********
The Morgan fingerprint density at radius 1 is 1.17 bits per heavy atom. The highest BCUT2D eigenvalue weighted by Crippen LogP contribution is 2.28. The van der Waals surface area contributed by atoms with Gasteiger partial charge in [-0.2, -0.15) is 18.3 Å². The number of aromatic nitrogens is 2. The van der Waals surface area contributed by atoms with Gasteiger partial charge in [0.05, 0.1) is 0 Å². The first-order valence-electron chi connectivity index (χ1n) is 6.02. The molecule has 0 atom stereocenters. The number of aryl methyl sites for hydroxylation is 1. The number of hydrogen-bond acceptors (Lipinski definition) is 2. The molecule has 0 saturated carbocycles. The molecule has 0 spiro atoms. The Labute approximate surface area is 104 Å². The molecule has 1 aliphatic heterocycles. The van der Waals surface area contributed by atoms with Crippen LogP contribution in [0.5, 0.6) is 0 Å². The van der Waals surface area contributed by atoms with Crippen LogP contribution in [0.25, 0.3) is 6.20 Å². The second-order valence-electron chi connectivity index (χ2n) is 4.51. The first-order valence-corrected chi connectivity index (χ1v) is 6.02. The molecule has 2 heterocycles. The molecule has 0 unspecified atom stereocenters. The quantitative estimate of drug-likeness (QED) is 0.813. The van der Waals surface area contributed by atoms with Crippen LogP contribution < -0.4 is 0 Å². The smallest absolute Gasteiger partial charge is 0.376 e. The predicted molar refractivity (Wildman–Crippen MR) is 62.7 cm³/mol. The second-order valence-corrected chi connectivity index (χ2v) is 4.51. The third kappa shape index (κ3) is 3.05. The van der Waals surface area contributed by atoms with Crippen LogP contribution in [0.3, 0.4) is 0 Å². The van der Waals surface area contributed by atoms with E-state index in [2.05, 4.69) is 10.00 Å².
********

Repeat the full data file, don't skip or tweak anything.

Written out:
The Morgan fingerprint density at radius 1 is 1.17 bits per heavy atom. The highest BCUT2D eigenvalue weighted by Crippen LogP contribution is 2.28. The van der Waals surface area contributed by atoms with Gasteiger partial charge in [-0.2, -0.15) is 18.3 Å². The number of aromatic nitrogens is 2. The van der Waals surface area contributed by atoms with Gasteiger partial charge in [0.05, 0.1) is 0 Å². The first-order valence-electron chi connectivity index (χ1n) is 6.02. The molecule has 0 atom stereocenters. The number of aryl methyl sites for hydroxylation is 1. The number of hydrogen-bond acceptors (Lipinski definition) is 2. The molecule has 0 saturated carbocycles. The molecule has 0 spiro atoms. The Labute approximate surface area is 104 Å². The molecule has 1 aliphatic heterocycles. The van der Waals surface area contributed by atoms with Crippen LogP contribution in [0.5, 0.6) is 0 Å². The van der Waals surface area contributed by atoms with Crippen LogP contribution in [0.25, 0.3) is 6.20 Å². The second-order valence-electron chi connectivity index (χ2n) is 4.51. The first-order valence-corrected chi connectivity index (χ1v) is 6.02. The molecule has 2 heterocycles. The molecule has 0 unspecified atom stereocenters. The quantitative estimate of drug-likeness (QED) is 0.813. The van der Waals surface area contributed by atoms with Crippen LogP contribution < -0.4 is 0 Å². The smallest absolute Gasteiger partial charge is 0.376 e. The predicted molar refractivity (Wildman–Crippen MR) is 62.7 cm³/mol. The second-order valence-corrected chi connectivity index (χ2v) is 4.51. The third kappa shape index (κ3) is 3.05. The van der Waals surface area contributed by atoms with Crippen LogP contribution in [0.3, 0.4) is 0 Å². The van der Waals surface area contributed by atoms with E-state index in [2.05, 4.69) is 10.00 Å².